Archive for the ‘libertarianism’ Category

It’s really hard being a libertarian sometimes. My parents were down here a couple of weekends ago and we had a long sort-of talk about how I’m wrong to be so, well, libertarian. It makes me feel bad because I like to please my parents and yet I like also to be intellectually and spiritually consistent. Libertarianism is the only way I can do that.

There are times I fantasise about going back to Republicanism, but then I think of how the Republicans in office are in many ways indistinguishable from the Democrats in office. As far as spending goes, that is. I’d also like to say there are times when I flirt with Liberalism and then I realise that, well, it just cannot happen. I can’t condone Forcing Your Way To Doing Good.

I suppose “libertarianism” is the best way I can think of to say “look, we’re all adults here.”

I’m not a pot smoker. Whether or not I’m a gun nut remains to be seen. But there are some other things about me on my mind tonight.

  • I have to have two procedures where they snake cameras down your throat and up your bum. I don’t mind the idea of that so much, as I’ll be asleep for the whole thing. Or so they’ve promised. What I AM dreading is that apparently I have to buy this nasty beverage stuff and drink it by the gallon. I’m quite terrified of that. I plan to spend the next 10 days dreading the thought of drinking that ooze. The doctor has promised I may take my phenergan, so there’s that anyway.
  • I’m supposed to be writing a 50K word novel for this National Novel Writing Month challenge. I’ve hardly written anything because I am just petrified and I don’t know why. In case you haven’t noticed I haven’t even been blogging. I’m like one of those guys who tells everyone he’s a poet but has never written a poem. It’s shameful.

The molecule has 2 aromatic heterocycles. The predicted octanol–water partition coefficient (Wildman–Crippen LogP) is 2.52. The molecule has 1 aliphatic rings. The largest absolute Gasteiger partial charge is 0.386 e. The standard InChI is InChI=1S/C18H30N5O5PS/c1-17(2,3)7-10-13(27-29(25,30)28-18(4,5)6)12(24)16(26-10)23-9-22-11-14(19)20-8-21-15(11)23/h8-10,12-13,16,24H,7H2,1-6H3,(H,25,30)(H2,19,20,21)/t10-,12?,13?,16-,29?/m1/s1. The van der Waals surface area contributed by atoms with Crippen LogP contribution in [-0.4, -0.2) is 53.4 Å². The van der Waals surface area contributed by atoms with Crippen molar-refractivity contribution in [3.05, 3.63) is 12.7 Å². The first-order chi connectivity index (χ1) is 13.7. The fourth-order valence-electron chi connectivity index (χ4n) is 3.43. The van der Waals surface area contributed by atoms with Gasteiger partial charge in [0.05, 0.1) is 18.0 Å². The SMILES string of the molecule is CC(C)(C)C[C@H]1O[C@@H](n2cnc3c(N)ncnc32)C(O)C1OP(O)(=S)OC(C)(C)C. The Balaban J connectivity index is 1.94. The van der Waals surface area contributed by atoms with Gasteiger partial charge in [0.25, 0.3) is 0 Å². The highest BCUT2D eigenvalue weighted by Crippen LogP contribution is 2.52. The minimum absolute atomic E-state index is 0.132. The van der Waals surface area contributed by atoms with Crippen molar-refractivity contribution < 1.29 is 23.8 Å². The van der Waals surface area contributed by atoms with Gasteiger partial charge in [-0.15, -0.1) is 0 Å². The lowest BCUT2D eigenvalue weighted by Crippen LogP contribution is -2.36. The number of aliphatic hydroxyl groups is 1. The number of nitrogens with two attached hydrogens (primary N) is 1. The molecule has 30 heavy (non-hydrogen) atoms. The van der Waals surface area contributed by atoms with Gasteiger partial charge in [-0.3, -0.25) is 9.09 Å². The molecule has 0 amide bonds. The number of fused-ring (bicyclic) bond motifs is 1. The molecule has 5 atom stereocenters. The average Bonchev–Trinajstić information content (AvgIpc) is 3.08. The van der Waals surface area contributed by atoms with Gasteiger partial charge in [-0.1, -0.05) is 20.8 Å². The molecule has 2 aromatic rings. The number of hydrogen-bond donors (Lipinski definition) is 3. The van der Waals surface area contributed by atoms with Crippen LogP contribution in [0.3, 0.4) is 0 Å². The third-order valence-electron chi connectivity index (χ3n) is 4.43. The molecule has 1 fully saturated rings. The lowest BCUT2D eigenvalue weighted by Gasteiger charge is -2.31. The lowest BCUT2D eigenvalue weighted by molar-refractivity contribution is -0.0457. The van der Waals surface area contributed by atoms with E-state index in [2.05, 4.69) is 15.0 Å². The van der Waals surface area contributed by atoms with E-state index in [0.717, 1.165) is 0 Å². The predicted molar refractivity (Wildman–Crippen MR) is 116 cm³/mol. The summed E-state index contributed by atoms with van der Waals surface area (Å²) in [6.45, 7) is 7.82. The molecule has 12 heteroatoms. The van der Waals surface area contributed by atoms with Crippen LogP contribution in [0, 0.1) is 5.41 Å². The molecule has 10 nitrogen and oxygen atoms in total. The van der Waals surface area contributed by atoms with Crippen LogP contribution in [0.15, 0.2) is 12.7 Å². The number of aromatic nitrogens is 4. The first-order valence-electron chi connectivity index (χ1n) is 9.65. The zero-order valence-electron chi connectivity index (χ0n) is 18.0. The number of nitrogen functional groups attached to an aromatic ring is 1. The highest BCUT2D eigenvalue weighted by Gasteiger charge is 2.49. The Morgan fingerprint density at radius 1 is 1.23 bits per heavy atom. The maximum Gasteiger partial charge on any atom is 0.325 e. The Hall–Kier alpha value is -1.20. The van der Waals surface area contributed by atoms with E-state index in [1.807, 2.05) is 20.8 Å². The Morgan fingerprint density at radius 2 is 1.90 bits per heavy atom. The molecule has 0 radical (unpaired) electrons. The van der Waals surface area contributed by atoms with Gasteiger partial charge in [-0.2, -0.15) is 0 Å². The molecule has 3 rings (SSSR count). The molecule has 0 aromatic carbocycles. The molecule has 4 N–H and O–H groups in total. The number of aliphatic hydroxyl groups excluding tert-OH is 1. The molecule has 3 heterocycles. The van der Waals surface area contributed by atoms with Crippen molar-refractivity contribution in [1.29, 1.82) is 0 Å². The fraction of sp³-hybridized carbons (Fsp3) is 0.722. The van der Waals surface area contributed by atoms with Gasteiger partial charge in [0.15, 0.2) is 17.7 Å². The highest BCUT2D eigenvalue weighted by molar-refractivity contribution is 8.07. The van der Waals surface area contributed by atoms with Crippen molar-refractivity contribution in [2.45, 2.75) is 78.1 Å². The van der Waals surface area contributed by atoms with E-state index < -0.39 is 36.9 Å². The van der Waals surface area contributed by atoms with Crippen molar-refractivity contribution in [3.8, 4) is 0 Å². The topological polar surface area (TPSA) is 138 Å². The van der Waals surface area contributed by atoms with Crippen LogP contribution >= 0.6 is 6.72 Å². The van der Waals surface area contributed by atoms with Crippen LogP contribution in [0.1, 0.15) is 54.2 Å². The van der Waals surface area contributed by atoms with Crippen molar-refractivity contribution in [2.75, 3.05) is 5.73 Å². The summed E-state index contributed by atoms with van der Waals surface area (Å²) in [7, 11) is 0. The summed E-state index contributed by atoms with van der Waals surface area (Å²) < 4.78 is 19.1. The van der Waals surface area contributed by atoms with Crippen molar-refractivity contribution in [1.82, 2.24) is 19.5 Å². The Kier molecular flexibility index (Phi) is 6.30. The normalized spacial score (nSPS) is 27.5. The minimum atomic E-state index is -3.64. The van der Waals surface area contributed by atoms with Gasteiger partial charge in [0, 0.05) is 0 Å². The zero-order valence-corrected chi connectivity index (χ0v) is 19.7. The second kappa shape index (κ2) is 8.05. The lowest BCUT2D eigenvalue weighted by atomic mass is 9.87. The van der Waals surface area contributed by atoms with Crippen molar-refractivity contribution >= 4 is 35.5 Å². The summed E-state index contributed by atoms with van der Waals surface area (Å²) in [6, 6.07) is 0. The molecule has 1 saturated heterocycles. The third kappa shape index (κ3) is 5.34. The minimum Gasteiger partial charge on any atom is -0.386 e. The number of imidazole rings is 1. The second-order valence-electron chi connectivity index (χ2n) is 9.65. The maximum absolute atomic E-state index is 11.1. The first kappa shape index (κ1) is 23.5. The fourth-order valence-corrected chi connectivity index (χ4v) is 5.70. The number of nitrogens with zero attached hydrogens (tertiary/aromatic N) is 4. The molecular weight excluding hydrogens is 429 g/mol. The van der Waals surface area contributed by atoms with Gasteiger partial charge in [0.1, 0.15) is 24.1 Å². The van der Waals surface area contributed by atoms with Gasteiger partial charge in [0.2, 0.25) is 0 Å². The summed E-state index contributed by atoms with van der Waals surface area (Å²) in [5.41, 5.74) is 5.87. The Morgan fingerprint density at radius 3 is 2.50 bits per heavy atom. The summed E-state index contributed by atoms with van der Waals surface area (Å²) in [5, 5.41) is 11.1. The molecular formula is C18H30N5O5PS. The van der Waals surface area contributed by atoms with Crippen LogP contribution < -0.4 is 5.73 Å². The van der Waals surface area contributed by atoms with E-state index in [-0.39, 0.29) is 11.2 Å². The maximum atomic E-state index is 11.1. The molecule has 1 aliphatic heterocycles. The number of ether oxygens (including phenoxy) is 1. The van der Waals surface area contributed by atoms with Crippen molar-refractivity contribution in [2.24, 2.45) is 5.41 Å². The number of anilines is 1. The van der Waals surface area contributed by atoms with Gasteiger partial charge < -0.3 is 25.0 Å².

• I’m almost irrationally angry at the striking writers in Hwood. Intellectually I see their point, but functionally I’m just seething. I don’t ask much from these people. Just give me a couple hours two or three nights a week of something I can look forward to. Something which takes my mind of my world and transports me someplace else. We have an agreement. I’ll put my books down and step away from Age Of Mythology on the Mac [blast them for not releasing the Titans expansion pack for this platform]. You’ll churn out something at least PASSABLE. How hard is that? I know everyone’s fighting over what they think is right and that’s okay, but here’s the deal. I can just as easily go back to my books and my games and my knitting to Books on CD or whatever. Those few hours I gave you each week can become filled with something else pretty easily. It’s like how when I went to Florida my boyfriend took another girl to the Beach Boys concert with the tickets I bought him. I wasn’t there so he found something else to amuse him. If you all aren’t careful I’ll go to the Beach Boys with Civilization IV. That’s all I’m saying.

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I guess we’re having this conversation again. As a conservative libertarian who swims in a sea of liberals, I’m used to being thought ‘wrong’ or ‘stupid’ or ‘misguided’. Goes with the territory, I suppose.